What to Do When You Go Down
While running is considered to be a safe activity in comparison to other impact sports, there are times even the most seasoned athlete will take a tumble. Whether it be on a trail, a street, or even in your own home, a sudden injury can happen anywhere. If you’re out training and take a spill, chances are you need to do something immediately and try to get help. Here are some helpful tips on how to handle a tumble, twist, and even a bite.
Always Bring Your Phone
For most runners and walkers, this is an essential part of our training gear. Some people use it for music, others to track their distance, but everyone should use it as an emergency aid. If you get injured out on the street or trail and are unable to continue, a phone can be a lifesaver. In a time where we are stressing for people to not be so reliant on technology, a cell phone can be the difference between life and death in certain instances.
If you plan on being out on the street or trail for extended periods of time away from your home, car or civilization, pack a small first aid kit. It doesn’t need to be fancy, just a Ziploc bag with the essentials – antiseptic wipes, band-aids, gauze, and duct tape. If you start bleeding, you’ll need something to make it stop until you can get medical attention.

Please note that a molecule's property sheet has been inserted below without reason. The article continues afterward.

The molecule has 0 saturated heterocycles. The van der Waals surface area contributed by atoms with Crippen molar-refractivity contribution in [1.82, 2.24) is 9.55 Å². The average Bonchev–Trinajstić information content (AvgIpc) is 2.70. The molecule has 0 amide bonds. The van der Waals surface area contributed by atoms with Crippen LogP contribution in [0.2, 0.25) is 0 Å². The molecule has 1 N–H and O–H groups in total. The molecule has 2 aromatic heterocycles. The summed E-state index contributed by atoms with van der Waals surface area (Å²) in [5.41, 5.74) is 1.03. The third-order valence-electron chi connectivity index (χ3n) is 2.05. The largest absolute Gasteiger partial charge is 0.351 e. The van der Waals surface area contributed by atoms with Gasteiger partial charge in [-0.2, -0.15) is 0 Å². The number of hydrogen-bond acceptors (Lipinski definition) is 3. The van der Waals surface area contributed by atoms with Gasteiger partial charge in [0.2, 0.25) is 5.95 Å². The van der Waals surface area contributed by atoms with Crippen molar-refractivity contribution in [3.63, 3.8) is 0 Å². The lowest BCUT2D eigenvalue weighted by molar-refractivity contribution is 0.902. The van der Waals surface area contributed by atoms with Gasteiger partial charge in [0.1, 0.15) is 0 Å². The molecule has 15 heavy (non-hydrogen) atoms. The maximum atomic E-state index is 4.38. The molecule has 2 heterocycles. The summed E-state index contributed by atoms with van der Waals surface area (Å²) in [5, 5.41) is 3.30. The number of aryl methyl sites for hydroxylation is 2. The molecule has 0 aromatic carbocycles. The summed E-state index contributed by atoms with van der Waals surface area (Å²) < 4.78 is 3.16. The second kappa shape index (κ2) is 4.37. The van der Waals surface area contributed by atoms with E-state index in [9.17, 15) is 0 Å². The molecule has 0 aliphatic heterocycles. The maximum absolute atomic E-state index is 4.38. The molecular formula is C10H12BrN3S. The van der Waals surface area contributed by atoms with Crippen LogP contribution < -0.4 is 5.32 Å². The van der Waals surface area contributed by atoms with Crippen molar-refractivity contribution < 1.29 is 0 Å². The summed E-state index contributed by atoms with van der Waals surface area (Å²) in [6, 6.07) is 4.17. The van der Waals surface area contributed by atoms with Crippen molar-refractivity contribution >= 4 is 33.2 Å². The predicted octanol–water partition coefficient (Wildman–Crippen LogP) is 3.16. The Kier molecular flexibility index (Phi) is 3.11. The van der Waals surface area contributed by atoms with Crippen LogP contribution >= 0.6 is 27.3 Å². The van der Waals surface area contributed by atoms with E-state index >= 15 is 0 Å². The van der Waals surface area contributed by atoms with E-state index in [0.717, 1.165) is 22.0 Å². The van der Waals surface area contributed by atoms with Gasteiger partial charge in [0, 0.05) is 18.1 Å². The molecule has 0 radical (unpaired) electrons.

Not the most pleasant thought, but if a runner or walker trips at a decent rate of speed there’s a good chance there could be some blood as a result. If you find yourself on the ground with a nice cut or scrape, make sure to flush it out with water first if possible. Use an antiseptic wipe to also clean the wound and cover with a band-aid if you have one. If you’re completely out of supplies, a sock can work to help put pressure on the wound to stop the bleeding. And if you really did a number on yourself and need stitches, get to a medical facility as soon as possible. You can always tell an experienced trail runner by the number of scars on their legs.
Twisting and Turning
All it takes is stepping the wrong way on any kind of surface to cause a sprain, strain or even a break. If this happens, get off the injured leg immediately and elevate it if you can. If there is swelling, apply ice if available and wrap with a bandage. If there is extreme swelling, you can’t put any pressure on it and it is in a deformed shape go to an emergency room immediately. Otherwise, follow the rules of RICE – rest, ice, elevation and compression. Regardless of the severity of the injury, NEVER try to continue through the pain. Trying to be tough will just extend your rehabilitation time.
Treating a Bite
Depending on where you live and train, you could be surrounded by some aggressive animals along your route. The most common type of animal injury is rattlesnake bites, frequently found on trails during the warmer months. If you are bit, it’s most important to stay calm as they are usually aren’t fatal for humans. Check the bite area to see if there are swelling and color change which is indicative of a poisonous snake. Don’t apply ice, attempt to suck out the venom, or apply a tourniquet as it could cut off the blood supply. Keep the bitten area still, remove any tight clothing and jewelry and go to a medical facility immediately.